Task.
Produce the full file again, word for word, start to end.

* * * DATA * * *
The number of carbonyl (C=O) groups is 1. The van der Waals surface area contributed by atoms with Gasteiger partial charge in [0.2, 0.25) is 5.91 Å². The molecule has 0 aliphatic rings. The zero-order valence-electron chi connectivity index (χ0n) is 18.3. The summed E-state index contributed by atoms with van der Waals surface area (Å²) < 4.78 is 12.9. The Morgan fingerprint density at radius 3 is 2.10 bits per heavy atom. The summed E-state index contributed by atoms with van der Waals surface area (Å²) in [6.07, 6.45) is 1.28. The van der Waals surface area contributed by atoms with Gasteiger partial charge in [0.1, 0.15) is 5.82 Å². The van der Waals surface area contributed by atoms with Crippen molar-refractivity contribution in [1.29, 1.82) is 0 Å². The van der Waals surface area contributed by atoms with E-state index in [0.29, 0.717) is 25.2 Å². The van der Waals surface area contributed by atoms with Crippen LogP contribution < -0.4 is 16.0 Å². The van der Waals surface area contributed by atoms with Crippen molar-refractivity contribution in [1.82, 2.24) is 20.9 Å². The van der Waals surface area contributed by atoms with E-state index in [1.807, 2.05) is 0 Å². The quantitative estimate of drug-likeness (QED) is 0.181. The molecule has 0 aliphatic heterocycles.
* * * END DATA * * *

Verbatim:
The number of carbonyl (C=O) groups is 1. The van der Waals surface area contributed by atoms with Gasteiger partial charge in [0.2, 0.25) is 5.91 Å². The molecule has 0 aliphatic rings. The zero-order valence-electron chi connectivity index (χ0n) is 18.3. The summed E-state index contributed by atoms with van der Waals surface area (Å²) < 4.78 is 12.9. The Morgan fingerprint density at radius 3 is 2.10 bits per heavy atom. The summed E-state index contributed by atoms with van der Waals surface area (Å²) in [6.07, 6.45) is 1.28. The van der Waals surface area contributed by atoms with Gasteiger partial charge in [0.1, 0.15) is 5.82 Å². The van der Waals surface area contributed by atoms with Crippen molar-refractivity contribution in [1.29, 1.82) is 0 Å². The van der Waals surface area contributed by atoms with E-state index in [0.29, 0.717) is 25.2 Å². The van der Waals surface area contributed by atoms with Crippen LogP contribution < -0.4 is 16.0 Å². The van der Waals surface area contributed by atoms with Crippen molar-refractivity contribution in [1.82, 2.24) is 20.9 Å². The van der Waals surface area contributed by atoms with E-state index in [1.807, 2.05) is 0 Å². The quantitative estimate of drug-likeness (QED) is 0.181. The molecule has 0 aliphatic heterocycles.